The Comet is Coming (Maybe)

Mark Pottenger

There is a good chance that we will be able to enjoy a spectacular comet this spring. Comet Austin, discovered as an 11th magnitude object in the constellation Tucana on December 6, 1989 by Rodney R. D. Austin of New Zealand, may be the best comet for viewing since Comet West in 1976. Comet Austin is expected to be a brighter than usual comet because of the distance from the Sun (230 million miles) and Earth at which it was discovered and its magnitude (brightness) when it was discovered. As anyone who remembers the Comet Kohoutek washout knows, predicting the later brightness of a comet based on early observations is iffy, so all early predictions and hopes for Comet Austin could turn out wrong. If the predictions are right, we will be treated to a bright comet well placed for morning sky Northern Hemisphere viewing from mid April through late May.

From perihelion 32 million miles from the Sun on April 9th through closest approach at 23 million miles from Earth on May 25th, Comet Austin will be receding from the Sun and approaching the Earth. It will travel through the constellations of Andromeda, Pegasus, Delphinus and Aquila during this period, and is hoped to be of first or second magnitude through most of the period. The comet will be higher in the sky by the end of morning twilight each day during this time. It is hoped that a tail a dozen or more degrees long will be visible during the period of late April and early May when the Moon's light won't be interfering with viewing. The comet's tail will point at the Great Andromeda Galaxy (M31) on April 19-21, possibly reaching far enough to pass in front of it. The comet passes only 5 degrees from the galaxy on April 24. By the end of April, the comet will be rising around 2 A.M. daylight time. After some interference from the Moon in early to mid May, viewing should again be good starting May 19th. Maximum visible tail length should be some time between May 15 and May 25, with the view of the tail rapidly foreshortening after the 25th because it will be moving almost directly away from us. By the end of May, the comet will rise around 9:30 P.M. daylight time and be high in the sky around 3 A.M. The comet should fade rapidly in June, but should still be easily visible with binoculars when the Moon isn't interfering. It reaches opposition to the Sun on June 7.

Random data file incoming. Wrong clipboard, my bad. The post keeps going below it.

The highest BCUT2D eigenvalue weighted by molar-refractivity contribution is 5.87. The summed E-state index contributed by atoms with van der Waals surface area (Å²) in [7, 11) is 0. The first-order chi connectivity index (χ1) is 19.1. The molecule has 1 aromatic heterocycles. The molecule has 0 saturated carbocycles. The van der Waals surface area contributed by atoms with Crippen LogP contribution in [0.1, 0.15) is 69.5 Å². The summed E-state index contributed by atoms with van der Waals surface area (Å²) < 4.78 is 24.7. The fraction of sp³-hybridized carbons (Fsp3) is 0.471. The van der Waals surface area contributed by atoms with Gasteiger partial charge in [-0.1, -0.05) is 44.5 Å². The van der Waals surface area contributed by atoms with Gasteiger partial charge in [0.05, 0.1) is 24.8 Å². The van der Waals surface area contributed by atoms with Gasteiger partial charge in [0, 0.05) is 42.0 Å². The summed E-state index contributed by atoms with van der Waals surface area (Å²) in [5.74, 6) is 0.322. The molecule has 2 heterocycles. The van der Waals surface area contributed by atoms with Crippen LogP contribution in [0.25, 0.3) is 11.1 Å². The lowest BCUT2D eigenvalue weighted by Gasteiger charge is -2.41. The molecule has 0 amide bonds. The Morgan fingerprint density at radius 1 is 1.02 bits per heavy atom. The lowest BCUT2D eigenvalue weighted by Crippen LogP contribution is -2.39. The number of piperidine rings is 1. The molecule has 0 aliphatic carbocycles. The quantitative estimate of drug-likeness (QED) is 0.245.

If you want to view the comet, get as far from city lights as you can—dark sky is really needed to see comets. For the late April and May viewing period, you want an unobstructed view to the northeast. If it is as bright as is hoped, it will be easily visible with the naked eye, but you might also use binoculars. If you want to look more closely at details, use a telescope. Get the current issue of an astronomy magazine like Sky & Telescope or Astronomy for the most recent predictions and maps of where to look.

Copyright © 1989 Los Angeles Community Church of Religious Science, Inc.

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